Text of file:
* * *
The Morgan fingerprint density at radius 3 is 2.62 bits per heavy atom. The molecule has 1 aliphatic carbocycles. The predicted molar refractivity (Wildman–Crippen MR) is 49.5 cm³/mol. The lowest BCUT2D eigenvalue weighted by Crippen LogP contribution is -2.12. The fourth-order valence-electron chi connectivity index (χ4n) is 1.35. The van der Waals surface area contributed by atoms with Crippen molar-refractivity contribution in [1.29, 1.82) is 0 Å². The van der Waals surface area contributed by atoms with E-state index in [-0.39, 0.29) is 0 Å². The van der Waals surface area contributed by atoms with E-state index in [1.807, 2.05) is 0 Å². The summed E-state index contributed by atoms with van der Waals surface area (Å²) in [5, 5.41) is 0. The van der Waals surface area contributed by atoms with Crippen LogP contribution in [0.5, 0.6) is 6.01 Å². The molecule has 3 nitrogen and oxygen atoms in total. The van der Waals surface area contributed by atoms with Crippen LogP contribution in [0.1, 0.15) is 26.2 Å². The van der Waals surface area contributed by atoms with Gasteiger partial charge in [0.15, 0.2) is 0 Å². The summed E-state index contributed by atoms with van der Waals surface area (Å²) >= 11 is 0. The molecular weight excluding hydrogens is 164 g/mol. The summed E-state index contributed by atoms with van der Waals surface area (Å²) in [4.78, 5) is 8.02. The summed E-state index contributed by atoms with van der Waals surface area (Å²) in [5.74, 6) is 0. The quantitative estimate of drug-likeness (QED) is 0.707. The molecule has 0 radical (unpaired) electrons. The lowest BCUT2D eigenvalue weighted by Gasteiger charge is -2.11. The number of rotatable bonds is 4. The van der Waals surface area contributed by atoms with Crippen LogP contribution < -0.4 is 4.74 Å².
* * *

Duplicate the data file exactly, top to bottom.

The Morgan fingerprint density at radius 3 is 2.62 bits per heavy atom. The molecule has 1 aliphatic carbocycles. The predicted molar refractivity (Wildman–Crippen MR) is 49.5 cm³/mol. The lowest BCUT2D eigenvalue weighted by Crippen LogP contribution is -2.12. The fourth-order valence-electron chi connectivity index (χ4n) is 1.35. The van der Waals surface area contributed by atoms with Crippen molar-refractivity contribution in [1.29, 1.82) is 0 Å². The van der Waals surface area contributed by atoms with E-state index in [-0.39, 0.29) is 0 Å². The van der Waals surface area contributed by atoms with E-state index in [1.807, 2.05) is 0 Å². The summed E-state index contributed by atoms with van der Waals surface area (Å²) in [5, 5.41) is 0. The van der Waals surface area contributed by atoms with Crippen LogP contribution in [0.5, 0.6) is 6.01 Å². The molecule has 3 nitrogen and oxygen atoms in total. The van der Waals surface area contributed by atoms with Crippen LogP contribution in [0.1, 0.15) is 26.2 Å². The van der Waals surface area contributed by atoms with Gasteiger partial charge in [0.15, 0.2) is 0 Å². The summed E-state index contributed by atoms with van der Waals surface area (Å²) >= 11 is 0. The molecular weight excluding hydrogens is 164 g/mol. The summed E-state index contributed by atoms with van der Waals surface area (Å²) in [4.78, 5) is 8.02. The summed E-state index contributed by atoms with van der Waals surface area (Å²) in [5.74, 6) is 0. The quantitative estimate of drug-likeness (QED) is 0.707. The molecule has 0 radical (unpaired) electrons. The lowest BCUT2D eigenvalue weighted by Gasteiger charge is -2.11. The number of rotatable bonds is 4. The van der Waals surface area contributed by atoms with Crippen LogP contribution < -0.4 is 4.74 Å².